PM Daily Market Commentary - 7/31/2013

davefairtex
By davefairtex on Thu, Aug 1, 2013 - 12:13am

Gold finished the day down $3.70 on heavy volume to 1323.10, while silver was up $0.05 to 19.75, also on heavy volume.  The gold/silver ratio retreated a bit to 66.98.  Gold remains at the 50 day moving average.

Although both gold and silver closed more or less unchanged, this concealed a significant amount of price movement intraday.  Prior to the FOMC minutes report, gold experienced a waterfall selloff similar to what was seen during the bad days of the previous downtrend, finally bottoming at 1305.90.  It appeared that the shorts were firmly in control.  In the first 20 minutes following the release of the minutes at 1400 EST, price first snapped up, then down - setting a new low for this cycle at 1305.30, and then finally settled on an upward move that recaptured all of the ground lost earlier - all at relatively high volume.

Gold mining ETF GDX confirms this by exhibiting much the same behavior, closing off slightly at -0.26%.

Fed Minutes: http://www.federalreserve.gov/newsevents/press/monetary/20130731a.htm

If you can detect anything new in that statement from our current understanding - "tapering will happen, if the economy recovers and the jobless rate drops" - then you're better at parsing language than I am.

That said, there's a saying in the trader's world - the news itself doesn't matter, its the market's reaction to the news that counts.  For instance, if prices go up after the release of some "bad news" it likely means the market already knew about the bad news, and it wasn't as bad as the market had expected.  In some sense, some really bad news was already baked into the cake, and so the release of merely moderately bad news was a relief.

So through that lens, how do we interpret today's FOMC minutes release?  Yep, nothing new.  After a whole lot of heavy volume and a new cycle low at 1306, we're largely back where we started from, more or less in the middle of our trading range which we could say is 1305-1350.  I do come off the day with a slightly negative bias, however.  Just my feeling.  One positive bit was that silver appeared to do better than gold.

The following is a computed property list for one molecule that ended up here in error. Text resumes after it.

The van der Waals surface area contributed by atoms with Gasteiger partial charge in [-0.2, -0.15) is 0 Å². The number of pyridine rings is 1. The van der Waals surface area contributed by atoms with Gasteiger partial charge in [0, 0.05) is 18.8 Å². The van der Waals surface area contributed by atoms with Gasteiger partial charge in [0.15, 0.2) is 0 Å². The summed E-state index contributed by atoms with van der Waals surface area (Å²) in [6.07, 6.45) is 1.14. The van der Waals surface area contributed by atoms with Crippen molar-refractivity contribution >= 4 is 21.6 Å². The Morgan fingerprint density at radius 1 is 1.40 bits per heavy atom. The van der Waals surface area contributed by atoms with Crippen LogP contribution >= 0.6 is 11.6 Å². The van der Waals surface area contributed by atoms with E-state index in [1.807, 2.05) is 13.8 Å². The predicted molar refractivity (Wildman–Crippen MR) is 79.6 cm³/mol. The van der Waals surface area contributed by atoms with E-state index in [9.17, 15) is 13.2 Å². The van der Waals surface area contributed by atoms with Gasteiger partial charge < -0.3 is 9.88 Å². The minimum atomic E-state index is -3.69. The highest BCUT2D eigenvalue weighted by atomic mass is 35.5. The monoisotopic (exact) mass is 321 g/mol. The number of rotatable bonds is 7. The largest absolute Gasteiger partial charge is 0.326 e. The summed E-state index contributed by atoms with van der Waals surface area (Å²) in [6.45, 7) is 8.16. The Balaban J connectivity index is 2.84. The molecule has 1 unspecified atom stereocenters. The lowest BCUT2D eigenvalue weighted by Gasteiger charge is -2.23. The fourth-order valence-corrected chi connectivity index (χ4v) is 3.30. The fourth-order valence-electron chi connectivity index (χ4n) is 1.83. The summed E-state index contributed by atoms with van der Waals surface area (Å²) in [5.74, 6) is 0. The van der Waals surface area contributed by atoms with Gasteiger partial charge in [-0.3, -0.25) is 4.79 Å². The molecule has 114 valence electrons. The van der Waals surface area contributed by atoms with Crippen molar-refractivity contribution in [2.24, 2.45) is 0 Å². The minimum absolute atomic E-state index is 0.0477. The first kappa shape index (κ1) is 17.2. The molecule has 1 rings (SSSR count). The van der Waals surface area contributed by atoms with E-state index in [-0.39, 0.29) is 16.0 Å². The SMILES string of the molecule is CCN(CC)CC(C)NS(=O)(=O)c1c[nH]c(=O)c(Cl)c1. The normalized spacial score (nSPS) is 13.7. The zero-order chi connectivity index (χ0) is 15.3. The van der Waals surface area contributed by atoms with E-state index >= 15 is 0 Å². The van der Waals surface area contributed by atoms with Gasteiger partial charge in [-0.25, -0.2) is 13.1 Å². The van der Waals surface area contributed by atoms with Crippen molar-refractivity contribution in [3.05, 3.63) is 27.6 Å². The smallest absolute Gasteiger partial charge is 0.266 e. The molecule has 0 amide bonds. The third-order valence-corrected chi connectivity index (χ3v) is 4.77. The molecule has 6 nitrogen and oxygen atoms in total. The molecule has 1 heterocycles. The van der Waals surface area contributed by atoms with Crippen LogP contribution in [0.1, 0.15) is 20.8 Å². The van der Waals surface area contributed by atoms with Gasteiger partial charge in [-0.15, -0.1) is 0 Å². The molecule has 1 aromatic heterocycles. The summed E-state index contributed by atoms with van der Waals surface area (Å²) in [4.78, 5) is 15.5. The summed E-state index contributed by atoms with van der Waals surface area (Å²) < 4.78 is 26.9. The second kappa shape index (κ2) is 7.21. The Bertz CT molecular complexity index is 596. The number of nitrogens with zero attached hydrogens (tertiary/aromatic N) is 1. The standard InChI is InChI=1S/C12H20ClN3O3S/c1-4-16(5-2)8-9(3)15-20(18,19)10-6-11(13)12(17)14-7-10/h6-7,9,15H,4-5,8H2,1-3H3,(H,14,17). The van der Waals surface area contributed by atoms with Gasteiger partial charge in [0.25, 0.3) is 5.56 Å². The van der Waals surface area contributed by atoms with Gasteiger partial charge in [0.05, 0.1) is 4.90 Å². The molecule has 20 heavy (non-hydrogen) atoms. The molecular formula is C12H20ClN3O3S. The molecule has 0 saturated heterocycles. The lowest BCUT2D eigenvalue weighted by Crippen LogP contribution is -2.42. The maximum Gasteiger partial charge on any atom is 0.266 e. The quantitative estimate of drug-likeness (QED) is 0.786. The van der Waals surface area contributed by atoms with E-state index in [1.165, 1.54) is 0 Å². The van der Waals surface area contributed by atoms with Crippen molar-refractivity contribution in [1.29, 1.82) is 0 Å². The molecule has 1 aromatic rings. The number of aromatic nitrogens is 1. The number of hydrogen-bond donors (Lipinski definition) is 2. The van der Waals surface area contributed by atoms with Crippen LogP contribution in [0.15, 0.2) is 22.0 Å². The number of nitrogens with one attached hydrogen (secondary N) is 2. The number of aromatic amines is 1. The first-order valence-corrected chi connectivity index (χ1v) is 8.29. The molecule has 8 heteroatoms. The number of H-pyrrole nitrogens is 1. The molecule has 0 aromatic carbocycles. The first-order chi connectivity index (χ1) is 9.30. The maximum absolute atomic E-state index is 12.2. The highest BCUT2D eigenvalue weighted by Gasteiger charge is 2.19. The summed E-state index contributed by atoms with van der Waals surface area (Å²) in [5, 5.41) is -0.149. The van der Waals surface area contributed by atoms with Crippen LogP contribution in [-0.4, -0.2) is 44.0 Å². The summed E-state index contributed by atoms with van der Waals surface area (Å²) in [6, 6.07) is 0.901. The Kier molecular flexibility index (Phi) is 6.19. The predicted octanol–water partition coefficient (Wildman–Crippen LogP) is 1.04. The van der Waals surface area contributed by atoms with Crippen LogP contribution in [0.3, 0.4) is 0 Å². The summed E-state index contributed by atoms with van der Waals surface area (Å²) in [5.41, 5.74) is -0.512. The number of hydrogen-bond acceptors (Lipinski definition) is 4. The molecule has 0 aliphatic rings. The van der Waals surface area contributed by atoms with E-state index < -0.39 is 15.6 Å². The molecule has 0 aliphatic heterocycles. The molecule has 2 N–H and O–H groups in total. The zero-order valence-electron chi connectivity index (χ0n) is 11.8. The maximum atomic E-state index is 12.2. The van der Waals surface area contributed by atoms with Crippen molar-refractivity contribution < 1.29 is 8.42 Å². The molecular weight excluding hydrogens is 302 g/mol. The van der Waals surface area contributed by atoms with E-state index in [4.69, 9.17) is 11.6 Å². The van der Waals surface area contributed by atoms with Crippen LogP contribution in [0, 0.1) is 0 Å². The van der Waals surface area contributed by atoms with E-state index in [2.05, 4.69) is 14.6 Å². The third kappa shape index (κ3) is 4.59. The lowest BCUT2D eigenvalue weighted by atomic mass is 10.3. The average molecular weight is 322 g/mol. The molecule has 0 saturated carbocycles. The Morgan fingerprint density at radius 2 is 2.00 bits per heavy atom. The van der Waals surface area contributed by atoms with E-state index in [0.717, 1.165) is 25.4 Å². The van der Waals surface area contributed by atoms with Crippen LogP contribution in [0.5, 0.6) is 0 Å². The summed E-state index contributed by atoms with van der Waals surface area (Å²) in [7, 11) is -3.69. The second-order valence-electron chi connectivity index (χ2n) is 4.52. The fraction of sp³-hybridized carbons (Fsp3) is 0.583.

It was interesting to me that the shorts made a serious appearance prior to the meeting notes release.  I counted 5 high volume spikes down from 0800 - 1100 EST, which I tend to interpret as a large player dumping futures contracts onto the market in an attempt to move prices down.  I.e. what I might call tactical intraday manipulation.  At one point GDX was off -3.5% as a result of gold's move down.  Likewise, any traders that were long prior to today may well have been stopped out prior to the release of the minutes.  In some sense, this had the effect of "clearing out" leveraged longs.

Lest we imagine the longs are being singled out, I also noticed a large spike up in asia trading, also high volume, at about 1040 JST all the way up to 1339, which likely had the effect of "clearing out" any shorts also.

So to summarize: if you were long, or short gold futures going into today, you likely were stopped out.

Normally I use stockcharts.com to show trading activity, but today I'll show today's gold intraday moves using my trading app, from thinkorswim.  The colors are a bit different, mainly because I was too lazy to change the defaults.  I've circled the high volume spikes, which are the ones that likely ended up with either longs or shorts getting stopped out.  Sharp-eyed people will notice that the time axis is a bit funny - that's because my app is set for timezone ICT, which is 11 hours off from NY.  So I see FOMC notes at 0100 ICT, or 1400 EST, and yesterday's move up in Japan trading registers at 840 ICT.

So this apparent stop-clearing exercise is the reason I say that big players play games with the futures market in order to make money.  Certainly, at the end of the day, a lot of people probably were chased out of their positions, and things ended up unchanged.  Of course, had the market broken 1305 on the downside, or 1350 on the upside, it would have been wise to be out of the market so those people who had stops were not stupid for doing so.  But its my opinion that the big guys know exactly where those stops are set, and they use this information ... to make money, especially on days when they know traders are nervous going into a possibly market-moving event like FOMC.

My theory: the gold futures market is a snakepit expressly constructed for stripping money from the participants and dropping it into the pockets of the big players.  Without serious position limits, this sort of activity will continue until the sun cools, or humanity runs out of people that want to try and pick the pockets of the big boys.

And yet, from an overall trend perspective, even the big boys can't fight the marketplace.  So they administer their market beatings, but within the trend, and/or intraday.

 

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